The chairman of the U.S. Securities and Exchange Commission will face the Senate Banking Committee next week following the agency's belated disclosure that in May 2016, hackers stole secret market data from the SEC's systems and apparently used it for "illicit gain through trading."
In today's dynamic threat landscape, "real-time" is the operative phrase - and it needs to apply both to threat detection and incident response, says Tim Bandos of Digital Guardian. What are the required security controls and tools?
Hackers behind the mega-breach at Equifax stole data in May, but they - or other attackers - penetrated the credit bureau's systems in March, exploiting a vulnerability for which Apache Struts had issued a patch, just four days prior.
Are organizations making the same security mistake with APIs today that they made with their websites 10 and 20 years ago? Jeffrey Costa of Akamai Technologies says yes and offers insight on securing and caching APIs.
Equifax is disputing Bloomberg's report that it suffered an undisclosed data breach, discovered in March, that predates the massive breach that began in May. Instead, Equifax says the March incident involved its payroll service and that it notified all victims and required regulators.
Even prairie dogs can recognize and report potential threats and attacks. So why, after years and billions of dollars, do people still struggle with this basic concept? In this presentation, PhishMe's CEO explores how to harness the common detection techniques used by these critters and lessons we can all learn from...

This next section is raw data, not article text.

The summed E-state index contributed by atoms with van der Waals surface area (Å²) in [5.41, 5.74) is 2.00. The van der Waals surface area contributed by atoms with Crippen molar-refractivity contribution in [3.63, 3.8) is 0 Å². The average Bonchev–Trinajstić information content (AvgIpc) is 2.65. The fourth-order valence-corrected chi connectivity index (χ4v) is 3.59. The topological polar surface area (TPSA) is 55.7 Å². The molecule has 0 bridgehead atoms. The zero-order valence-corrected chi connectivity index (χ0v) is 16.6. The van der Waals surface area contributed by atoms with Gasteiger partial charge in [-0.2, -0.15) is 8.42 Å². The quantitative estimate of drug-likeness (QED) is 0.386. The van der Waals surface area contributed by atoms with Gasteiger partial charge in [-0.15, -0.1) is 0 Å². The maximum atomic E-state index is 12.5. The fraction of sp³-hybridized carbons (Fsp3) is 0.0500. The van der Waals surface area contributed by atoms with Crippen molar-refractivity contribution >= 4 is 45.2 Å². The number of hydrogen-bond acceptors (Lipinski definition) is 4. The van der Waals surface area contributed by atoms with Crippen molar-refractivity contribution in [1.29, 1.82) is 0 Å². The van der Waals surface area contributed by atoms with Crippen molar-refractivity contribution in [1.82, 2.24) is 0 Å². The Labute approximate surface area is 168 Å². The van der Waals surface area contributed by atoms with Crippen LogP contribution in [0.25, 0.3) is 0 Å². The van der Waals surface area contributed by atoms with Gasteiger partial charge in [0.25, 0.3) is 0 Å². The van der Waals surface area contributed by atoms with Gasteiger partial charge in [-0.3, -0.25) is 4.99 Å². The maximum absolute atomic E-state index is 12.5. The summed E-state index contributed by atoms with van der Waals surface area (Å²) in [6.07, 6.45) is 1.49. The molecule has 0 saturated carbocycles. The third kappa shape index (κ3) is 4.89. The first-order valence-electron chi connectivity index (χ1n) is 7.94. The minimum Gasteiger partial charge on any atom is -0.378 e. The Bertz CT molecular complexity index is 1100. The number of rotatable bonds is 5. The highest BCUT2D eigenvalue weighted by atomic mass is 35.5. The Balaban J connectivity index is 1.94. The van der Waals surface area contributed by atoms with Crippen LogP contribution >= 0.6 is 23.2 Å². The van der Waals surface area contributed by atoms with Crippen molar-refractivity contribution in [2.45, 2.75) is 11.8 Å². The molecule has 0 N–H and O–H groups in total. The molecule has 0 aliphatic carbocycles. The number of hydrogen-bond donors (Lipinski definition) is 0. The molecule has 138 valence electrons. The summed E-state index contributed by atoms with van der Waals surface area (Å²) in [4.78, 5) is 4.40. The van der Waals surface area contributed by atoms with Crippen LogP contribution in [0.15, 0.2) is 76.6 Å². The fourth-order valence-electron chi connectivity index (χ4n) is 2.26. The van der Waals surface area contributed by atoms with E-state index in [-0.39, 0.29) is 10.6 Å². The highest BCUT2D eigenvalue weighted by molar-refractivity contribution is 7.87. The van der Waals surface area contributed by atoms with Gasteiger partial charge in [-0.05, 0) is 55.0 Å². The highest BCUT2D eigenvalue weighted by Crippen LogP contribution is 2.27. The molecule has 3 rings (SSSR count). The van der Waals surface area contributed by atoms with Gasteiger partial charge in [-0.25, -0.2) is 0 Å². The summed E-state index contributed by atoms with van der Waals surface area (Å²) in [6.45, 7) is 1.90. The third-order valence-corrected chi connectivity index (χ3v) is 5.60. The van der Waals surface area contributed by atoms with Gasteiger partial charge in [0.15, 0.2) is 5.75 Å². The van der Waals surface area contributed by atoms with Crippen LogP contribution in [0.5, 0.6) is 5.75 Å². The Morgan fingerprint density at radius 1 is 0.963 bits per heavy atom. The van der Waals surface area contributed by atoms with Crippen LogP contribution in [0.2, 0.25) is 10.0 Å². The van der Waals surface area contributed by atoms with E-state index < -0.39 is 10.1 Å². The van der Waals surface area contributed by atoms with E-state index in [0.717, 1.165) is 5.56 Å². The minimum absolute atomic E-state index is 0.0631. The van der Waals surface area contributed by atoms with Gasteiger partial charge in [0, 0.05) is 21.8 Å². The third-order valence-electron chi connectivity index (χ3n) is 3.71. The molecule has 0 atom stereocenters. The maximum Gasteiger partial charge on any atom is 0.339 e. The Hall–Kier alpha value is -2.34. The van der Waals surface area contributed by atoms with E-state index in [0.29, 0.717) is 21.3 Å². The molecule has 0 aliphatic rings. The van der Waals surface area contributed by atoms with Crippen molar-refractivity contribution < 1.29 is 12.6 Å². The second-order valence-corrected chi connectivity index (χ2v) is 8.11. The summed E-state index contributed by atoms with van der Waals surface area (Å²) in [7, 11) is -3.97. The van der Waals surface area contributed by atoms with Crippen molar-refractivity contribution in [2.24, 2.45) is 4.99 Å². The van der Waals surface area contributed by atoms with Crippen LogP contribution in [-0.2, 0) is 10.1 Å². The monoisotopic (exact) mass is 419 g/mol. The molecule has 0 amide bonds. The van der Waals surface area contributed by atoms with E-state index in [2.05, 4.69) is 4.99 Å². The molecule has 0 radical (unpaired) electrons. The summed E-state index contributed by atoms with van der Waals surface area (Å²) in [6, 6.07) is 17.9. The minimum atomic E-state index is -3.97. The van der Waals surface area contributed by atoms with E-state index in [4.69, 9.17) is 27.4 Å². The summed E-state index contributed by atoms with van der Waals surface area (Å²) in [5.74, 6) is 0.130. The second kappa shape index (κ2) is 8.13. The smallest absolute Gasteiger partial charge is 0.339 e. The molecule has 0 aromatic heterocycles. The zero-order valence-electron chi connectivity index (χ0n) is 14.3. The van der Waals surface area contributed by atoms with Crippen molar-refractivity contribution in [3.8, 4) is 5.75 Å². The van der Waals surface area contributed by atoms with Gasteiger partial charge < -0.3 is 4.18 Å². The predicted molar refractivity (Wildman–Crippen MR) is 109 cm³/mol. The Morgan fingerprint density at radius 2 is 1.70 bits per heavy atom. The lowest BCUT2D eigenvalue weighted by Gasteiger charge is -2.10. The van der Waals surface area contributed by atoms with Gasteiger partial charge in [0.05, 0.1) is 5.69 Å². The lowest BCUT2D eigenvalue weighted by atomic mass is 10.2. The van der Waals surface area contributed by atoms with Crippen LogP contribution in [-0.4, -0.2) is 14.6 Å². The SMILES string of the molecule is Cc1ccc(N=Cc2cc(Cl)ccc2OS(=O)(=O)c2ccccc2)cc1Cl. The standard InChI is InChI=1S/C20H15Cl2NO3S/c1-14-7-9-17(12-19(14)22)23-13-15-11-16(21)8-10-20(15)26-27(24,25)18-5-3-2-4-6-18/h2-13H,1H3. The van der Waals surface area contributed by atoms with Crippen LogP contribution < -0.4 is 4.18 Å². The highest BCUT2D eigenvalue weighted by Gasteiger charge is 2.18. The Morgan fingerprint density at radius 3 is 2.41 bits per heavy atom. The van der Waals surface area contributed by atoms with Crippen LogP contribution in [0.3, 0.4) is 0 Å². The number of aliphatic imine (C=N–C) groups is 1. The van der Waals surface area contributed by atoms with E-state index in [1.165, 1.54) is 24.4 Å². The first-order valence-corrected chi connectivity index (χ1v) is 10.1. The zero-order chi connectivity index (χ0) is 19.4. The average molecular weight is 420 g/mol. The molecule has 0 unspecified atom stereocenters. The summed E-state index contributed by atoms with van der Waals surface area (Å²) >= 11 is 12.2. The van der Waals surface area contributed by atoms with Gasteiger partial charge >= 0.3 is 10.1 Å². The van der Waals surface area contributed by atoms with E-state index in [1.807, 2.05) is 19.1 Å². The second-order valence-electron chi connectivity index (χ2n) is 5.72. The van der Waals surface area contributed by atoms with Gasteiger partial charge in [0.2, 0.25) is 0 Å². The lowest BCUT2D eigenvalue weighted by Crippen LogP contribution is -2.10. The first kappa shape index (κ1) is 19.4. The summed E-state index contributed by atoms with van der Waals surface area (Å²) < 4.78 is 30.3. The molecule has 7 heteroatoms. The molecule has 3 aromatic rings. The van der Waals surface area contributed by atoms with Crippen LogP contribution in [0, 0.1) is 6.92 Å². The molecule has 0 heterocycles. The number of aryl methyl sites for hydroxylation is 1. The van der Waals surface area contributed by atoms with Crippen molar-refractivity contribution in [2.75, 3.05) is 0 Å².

The arrest of 10 men in Uttar Pradesh for allegedly cloning fingerprints of authorized Aadhaar enrollment officers is once again stirring debate over whether it's wise for India to rely so heavily on Aadhaar for authentication.
Equifax made an error that led to one of the largest and most sensitive data breaches of all time, and the mistake was elementary: The credit bureau failed to patch a vulnerability in Apache Struts - a web application development framework - in a timely manner.
Equifax has a new problem on its hands: Argentina. Investigators with security consultancy Hold Security discovered that Equifax's Argentina website exposed national identity numbers for at least 14,000 citizens. But the information exposure may be far more extensive.
A 10-digit PIN used by consumers to freeze access to credit reports with Equifax is based on dates and times, several observers have noticed. Equifax says it plans to change how the PIN is generated, but experts say it's another troubling development for a troubled company.
Two Russian hackers, members of a group called "Shaltay-Boltai" - Humpty Dumpty in Russian - that stole and sold high-level Russian officials' emails, have been sentenced to serve three years in prison. The case against them may tie to a high-profile Russian treason investigation.
Instagram is warning that more users were affected by a hack of its systems than it first suspected. While email addresses - and some phone numbers - for celebrities, including Emma Watson and Lady Gaga, appear to have been compromised, 6 million account holders in total may have been affected.
The FBI has arrested Chinese national Yu Pingan on charges that he was a "malware broker" for a remote-access Trojan called Sakula that was used in the massive breaches of Anthem and the U.S. Office of Personnel Management, among other organizations.
Philips plans to fix alarming vulnerabilities in a web-based application used to track patient radiation exposure. Versions of the DoseWise Portal mistakenly shipped with errors, including hard-coded credentials for a database and lack of encryption for patient data.